[One of my first memories of watching this film was at school, because we were studying The Taming of the Shrew. They thought it would help. But then skipped past any ‘risque’ bits. We were all over 12 and I’m sure we could’ve coped with seeing a penis being drawn on David Krumholtz’s face. Especially as most people had already seen it. But that’s more of a lame anecdote than discussions of the film.]

These films are just so much fun. The characters are sparky, the dialogue ranges from insipid and childish to highly intelligent. Although the characters are quite…specific, there are aspects to each of them that you can relate to. Then there’s the poem. Both cringeworthy and heartbreaking depending on your mood. And who doesn’t leave the film singing ‘I Want You To Want Me’?

10-things-i-hate-about-you-1-1

Bring It On (2000)

Bear with me for this one. This might be because I have affection for a film I saw and was obsessed with when I was 12. It is definitely on the chick flick side of the teen film genre and I might be seeing this film through the eyes of my 12-year-old self… But I can see a lot of similarities between this film and Pitch Perfect. Not the “love interest” bit, but the competitiveness between teams and the dialogue, particularly the dialogue.

You are being a cheer-tator Torrance

Vs.

A-ca-sucse me?

Or

“Cheer sex” v. “toner” (may only make sense if you’ve seen the films)

This combination of real words with film specific words seems unique to these two films. (This is probably not true but I don’t know the other films/can’t think of them right now.)

But besides the seeming similarities to Pitch Perfect I can also appreciate moments throughout the film. Yes I quite like Kirsten Dunst, Eliza Dushku (I knew her from Buffy so, of course) and Jesse Bradford is cute. So I like the leads but I also really like the ‘set pieces’. The difference here being that these set pieces are cheering – be they rehearsals, football/basketball matches or competitions. And I also really like a lot of the music. So, yes, I may be viewing the film through the eyes of someone who grew up obsessed with it, but what’s wrong with that?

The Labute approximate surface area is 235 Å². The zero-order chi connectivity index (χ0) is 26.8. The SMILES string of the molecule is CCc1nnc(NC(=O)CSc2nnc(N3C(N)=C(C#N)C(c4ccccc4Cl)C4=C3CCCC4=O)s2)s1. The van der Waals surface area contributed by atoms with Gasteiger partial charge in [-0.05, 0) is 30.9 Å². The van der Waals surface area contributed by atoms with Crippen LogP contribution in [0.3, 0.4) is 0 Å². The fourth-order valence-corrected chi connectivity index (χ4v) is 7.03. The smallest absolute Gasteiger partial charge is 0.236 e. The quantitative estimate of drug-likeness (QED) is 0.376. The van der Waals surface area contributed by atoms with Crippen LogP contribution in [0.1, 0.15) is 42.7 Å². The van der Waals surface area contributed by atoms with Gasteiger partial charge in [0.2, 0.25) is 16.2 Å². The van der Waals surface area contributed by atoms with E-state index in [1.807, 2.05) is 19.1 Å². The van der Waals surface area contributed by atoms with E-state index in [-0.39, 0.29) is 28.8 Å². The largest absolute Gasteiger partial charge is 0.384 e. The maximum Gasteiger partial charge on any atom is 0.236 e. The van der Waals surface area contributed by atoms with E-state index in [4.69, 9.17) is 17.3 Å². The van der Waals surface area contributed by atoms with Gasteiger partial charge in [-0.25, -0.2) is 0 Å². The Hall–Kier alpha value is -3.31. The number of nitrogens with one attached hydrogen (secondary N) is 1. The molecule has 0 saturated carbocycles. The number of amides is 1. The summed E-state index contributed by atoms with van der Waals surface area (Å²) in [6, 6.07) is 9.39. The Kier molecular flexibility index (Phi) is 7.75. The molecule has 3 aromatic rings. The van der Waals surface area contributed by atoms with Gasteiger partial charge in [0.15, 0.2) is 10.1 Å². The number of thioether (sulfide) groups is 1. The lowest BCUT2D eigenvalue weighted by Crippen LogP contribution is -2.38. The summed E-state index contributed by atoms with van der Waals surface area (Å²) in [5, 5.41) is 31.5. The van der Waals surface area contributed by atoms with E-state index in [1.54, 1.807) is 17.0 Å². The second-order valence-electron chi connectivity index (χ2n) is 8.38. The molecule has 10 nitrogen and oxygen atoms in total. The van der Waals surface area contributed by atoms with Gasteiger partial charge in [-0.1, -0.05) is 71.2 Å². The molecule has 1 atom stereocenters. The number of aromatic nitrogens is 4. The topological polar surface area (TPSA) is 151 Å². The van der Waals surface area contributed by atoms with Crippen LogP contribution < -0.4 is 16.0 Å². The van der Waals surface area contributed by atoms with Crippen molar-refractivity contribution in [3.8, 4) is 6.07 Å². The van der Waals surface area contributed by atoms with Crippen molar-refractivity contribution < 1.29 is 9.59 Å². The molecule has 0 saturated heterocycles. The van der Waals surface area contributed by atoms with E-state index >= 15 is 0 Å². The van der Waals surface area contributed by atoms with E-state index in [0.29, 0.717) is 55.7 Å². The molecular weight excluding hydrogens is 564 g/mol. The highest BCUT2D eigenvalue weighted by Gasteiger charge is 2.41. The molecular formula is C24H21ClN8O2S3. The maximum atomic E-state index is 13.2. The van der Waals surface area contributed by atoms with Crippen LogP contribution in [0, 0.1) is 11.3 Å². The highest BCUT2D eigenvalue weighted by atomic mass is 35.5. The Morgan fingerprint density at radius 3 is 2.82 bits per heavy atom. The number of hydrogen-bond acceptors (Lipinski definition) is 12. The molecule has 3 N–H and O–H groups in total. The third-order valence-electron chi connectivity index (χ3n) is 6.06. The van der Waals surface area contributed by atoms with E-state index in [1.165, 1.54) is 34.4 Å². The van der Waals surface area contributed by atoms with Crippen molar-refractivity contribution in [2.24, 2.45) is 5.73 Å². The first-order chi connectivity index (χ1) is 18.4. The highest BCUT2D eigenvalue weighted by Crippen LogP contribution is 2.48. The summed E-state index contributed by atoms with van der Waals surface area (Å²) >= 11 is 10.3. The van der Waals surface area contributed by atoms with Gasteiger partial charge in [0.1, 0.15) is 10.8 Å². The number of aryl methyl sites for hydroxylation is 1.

Bring-It-On-movies-8700294-1500-983

Mean Girls (2004)

This is the film that seemed to give Tina Fey the push she needed to be seen beyond Saturday Night Live, before 30 Rock. And this was back when Lindsay Lohan could sell a decent film and no-one really knew who Rachel McAdams and Amanda Seyfried were. Now McAdams and Seyfried can sell a film and Lohan… Well? Let’s not go there.

This film works by focusing on the cliques that exist in high school – possibly much more in evidence in US schools than UK… My school didn’t have that many people. And was single-sex school… The cliques have been updated since Clueless (explained to Tai by Cher) and 10 Things I Hate About You (explained to Cameron by Michael) because that’s true of society. This is another more female based comedy. I’m sure you don’t have to be a girl to enjoy it but it is definitely more relatable, just like Brave is more relatable for mothers and daughters (in my opinion).

The other interesting aspect of the film is the narration and animal kingdom metaphor. The constant ‘girl world’ versus ‘animal world’ discussions can be a little annoying but at least there’s a point there.

And let’s not forget the great adult characters. They may be a little on the periphery, but the inclusion of Tina Fey, Amy Poehler and Tim Meadows just add some gravitas to the proceedings. Even when Poehler acts as the worst mother ever.

image

Easy A (2010)

This is possibly my favourite of the lot and this is mostly due to the cast. The cast is incredible. Emma Stone owns the film (and garnered a Golden Globe nomination – the only nomination for any of these films) and is ably supported by her perfect parents Stanley Tucci and Patricia Clarkson. Then there’s Thomas Haden Church, Malcolm McDowell, Penn Badgley and Lisa Kudrow.

The story is sort of loosely (very loosely) based on The Scarlet Letter by Nathaniel Hawthorne, but this is very self-aware and mentioned throughout in comparison to 10 Things I Hate About You and Clueless. The self-awareness of this aspect leads to a greater understanding of the nature of the rest of the film.

There is also a wonderful fondness for 80s films, particularly of the John Hughes ouvre. (Making the reverence for The Breakfast Club in Pitch Perfect feel a little ‘been there, done that’ but I’m okay with that.)